Peak 8,525 is the third highest of 18 summits in the Piñon Range, a range that runs north to south for about 37 miles in far western Elko County. The Piñon Range High Point, located about 8 miles south of Peak 8,525, has an elevation of 8,747 feet.
Access to the Piñon Range is via a vast network of dirt roads and is more easily approached from the west side. One of these roads circle around Peak 8,525 near the summit, making short work of it. More information is included below in the Getting There section.
This region is deeply rooted in the mining industry, both past and present. This particular area of the Piñon Range was the site of several mining towns that no longer exist. The town of Highland, located at the eastern base of nearby Bunker Hill, dates back to 1870. Dating back to the same time is Bullion City (marked on some maps as “Old Bullion”), about 2 miles north of the Highland town site. A third town, Bullion, is located between the Highland and Bullion City town sites and is the result of attempts to revive area mining in the early 1900s. The numerous mines on Bunker Hill produced silver, copper and lead from 1869 to 1956.
As one of the higher peaks in the Piñon Range, the views of numerous mountain ranges and valleys from the summit are well worth the little effort it takes to get there.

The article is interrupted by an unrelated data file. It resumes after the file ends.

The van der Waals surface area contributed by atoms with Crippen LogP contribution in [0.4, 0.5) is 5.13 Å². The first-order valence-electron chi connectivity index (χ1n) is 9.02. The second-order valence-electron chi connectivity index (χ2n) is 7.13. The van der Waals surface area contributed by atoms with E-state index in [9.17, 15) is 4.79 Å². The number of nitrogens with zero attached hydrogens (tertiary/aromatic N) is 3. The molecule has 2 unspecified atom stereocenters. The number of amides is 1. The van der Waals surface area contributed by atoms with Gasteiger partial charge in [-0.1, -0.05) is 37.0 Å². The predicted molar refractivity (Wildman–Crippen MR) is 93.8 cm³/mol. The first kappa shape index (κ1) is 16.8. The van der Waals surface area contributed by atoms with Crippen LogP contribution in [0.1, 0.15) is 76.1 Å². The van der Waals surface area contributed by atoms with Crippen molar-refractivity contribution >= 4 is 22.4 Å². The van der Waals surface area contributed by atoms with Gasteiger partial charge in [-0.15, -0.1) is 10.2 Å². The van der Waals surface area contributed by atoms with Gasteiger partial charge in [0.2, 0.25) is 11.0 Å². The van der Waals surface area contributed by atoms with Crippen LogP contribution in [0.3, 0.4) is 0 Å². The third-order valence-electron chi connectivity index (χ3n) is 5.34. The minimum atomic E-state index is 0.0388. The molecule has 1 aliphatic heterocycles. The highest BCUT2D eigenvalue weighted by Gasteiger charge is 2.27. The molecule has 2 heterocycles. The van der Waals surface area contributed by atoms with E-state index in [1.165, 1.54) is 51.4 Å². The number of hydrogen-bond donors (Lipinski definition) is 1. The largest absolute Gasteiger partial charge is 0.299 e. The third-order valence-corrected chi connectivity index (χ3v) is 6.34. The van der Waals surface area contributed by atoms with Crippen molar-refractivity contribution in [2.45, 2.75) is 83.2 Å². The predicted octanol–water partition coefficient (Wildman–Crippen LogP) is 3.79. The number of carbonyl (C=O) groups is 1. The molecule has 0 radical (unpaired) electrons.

Getting ThereFrom Interstate 80, take NV-221 (exit 280) south at Carlin. Proceed 0.25 miles south, turn left and proceed west through Carlin another 2.7 miles on NV-221/Chestnut Street. Turn left (south) onto NV-278 and proceed south for about 14.7 miles, then turn left (east) onto the dirt access road. You will see a Tomera Ranch “private property” sign. Continue past this sign and be sure to stay on the access road. Also, drive with caution as this road as well as others in the area cross through open range. The route on the dirt access roads is about 12.5 miles in length. It heads in a northeast general direction to the north side of Pine Mountain, where it changes to a southeast general direction and winds south through the Piñon Range.
There are many roads in and around the Piñon Range and it can be easy to take a wrong turn. A good topographic map of the area could be invaluable. Pine Mountain, although not the highest mountain in the range, is visually the most prominent. It also has significantly more trees on its slopes, particularly on the west side, than the other peaks in the area. The road in will pass to the north of Pine Mountain and wind around down the east side of it about 3 miles distant. When northeast of Pine Mountain, you will pass by a radio tower facility, which will be on the left (north) side of the road.
On the northeast slope of Peak 8,525, the road splits. Going either way will work, depending on how you want to approach the summit. You can turn right at the split and the road will wind around the north side of the mountain. For this route though, stay left and park off the side of the road east of the summit. This route requires 4WD and high clearance.